When you search through the Internet for information about nursing, you’ll discover stories about individuals who state that they’ve “wanted to be a nurse” since as long as they can remember. The nursing profession has a wide appeal to those who want to help people who are sick. But, the nursing profession means much more than this — through nursing specialties, individuals can hone in on an area of concentration that can help future generations through hands-on research, observation and education. These specialties and their sub-specialties are, perhaps, more varied than those in any other profession.

So, to simply say that you want to be a nurse is a broad statement. The only profession that comes close to the wide-ranging “nurse” perception is the medical-surgical nurse who provide cares for primarily adult patients before and after surgical procedures. The medical-surgical nurse has, traditionally, represented the foundation of nursing, as this area is the clinical practice where new graduates receive basic experience. But, the medical-surgical nurse has become a specialty that focuses on holistic care, even though nurses who have entered the nursing field through this specialty have gone on to one of almost 100 other focused nurse specialties.

Medical-surgical nursing practices have served as the launchpad for specialization in oncology, cardiology, neurology, forensics and more. All these specialties have sub-specialties where nurses can gain even more education and experience. For instance, the fairly recent forensic nursing field, which combines nursing with the judicial field, was recognized in 1995 as a nursing specialty. Since that time, a subgroup of Sexual Assault Nurse Examiners (SANE) was developed to help women who are victims of sexual assault. Forensic and SANE nurses often have the advantage of helping to create their own positions, and even whole forensic nursing departments within hospitals and clinics as this field is so new.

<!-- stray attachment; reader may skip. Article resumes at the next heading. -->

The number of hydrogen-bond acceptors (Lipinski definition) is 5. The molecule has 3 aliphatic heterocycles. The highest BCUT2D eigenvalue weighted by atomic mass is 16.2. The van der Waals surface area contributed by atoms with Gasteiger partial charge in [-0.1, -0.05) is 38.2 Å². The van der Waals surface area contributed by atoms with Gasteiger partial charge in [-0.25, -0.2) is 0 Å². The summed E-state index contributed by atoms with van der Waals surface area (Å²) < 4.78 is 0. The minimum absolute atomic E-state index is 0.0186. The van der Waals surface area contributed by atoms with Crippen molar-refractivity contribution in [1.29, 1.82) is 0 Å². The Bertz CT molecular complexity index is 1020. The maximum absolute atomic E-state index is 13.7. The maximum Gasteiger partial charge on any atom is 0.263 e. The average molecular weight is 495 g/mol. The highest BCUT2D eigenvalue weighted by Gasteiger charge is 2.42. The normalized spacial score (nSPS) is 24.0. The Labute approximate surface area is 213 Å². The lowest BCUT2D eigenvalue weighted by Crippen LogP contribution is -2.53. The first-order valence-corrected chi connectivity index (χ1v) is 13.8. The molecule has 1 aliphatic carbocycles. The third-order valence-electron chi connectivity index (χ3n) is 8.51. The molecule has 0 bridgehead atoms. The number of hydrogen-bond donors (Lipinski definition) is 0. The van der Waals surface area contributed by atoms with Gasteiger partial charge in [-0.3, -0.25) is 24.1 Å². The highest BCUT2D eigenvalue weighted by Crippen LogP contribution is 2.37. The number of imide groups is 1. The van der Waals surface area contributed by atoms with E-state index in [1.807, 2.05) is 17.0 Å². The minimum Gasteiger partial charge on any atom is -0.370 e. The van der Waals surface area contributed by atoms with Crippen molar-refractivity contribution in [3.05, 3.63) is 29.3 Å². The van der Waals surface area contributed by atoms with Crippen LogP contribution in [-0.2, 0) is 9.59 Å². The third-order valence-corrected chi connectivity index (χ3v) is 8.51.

Other specialties within the nursing profession may seem ancient, such as military nursing. But, while Florence Nightingale remains an inspiration to many individuals who want to serve their country as nurses, Ms. Nightingale would never be able to envision this nursing specialty as it exists now. The technological trends and educational possibilities available through military nursing service today would astound any military nurse from a decade ago, let alone from a century ago.

If you want to be a nurse, you might want to study all the specialties available within this field. You may discover a niche that is perfect for you, and you can refine your educational and career goals in the process. To that end, the specialties listed on this site are some of the most commonly known within the nursing field. This list can help you jump-start your ideas about how you want to shape your future as a nurse.

Types of Nursing Specialties

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Top 10 Online Nursing Schools

Kaplan University
Kaplan University — Bachelor's, and Master's Nursing Degrees. Kaplan's School of Nursing offers specializations for nurse administrators and nurse educators.

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Grand Canyon University
Grand Canyon University — BS in Nursing (BSN) and MBA/MS in Nursing. Grand Canyon University offers a unique MBA/MS in nursing degree program that teaches students about the business aspect of healthcare, specifically nursing healthcare. Current nurses who want more business experience will find this may be an ideal fit.

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Liberty University
Liberty University — RN to BSN Degree and MSN Degree. The Department of Nursing at Liberty prepares students for baccalaureate level nursing, putting strong emphasis on Christian ethical standards and viewing nursing as a ministry of caring.

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Walden University
Walden University — M.S. in Nursing (RN Track), M.S in Nursing (BSN Track). Walden offers a wide variety of nursing degrees and certificates that are all accredited by the Commission on Collegiate Nursing Education.

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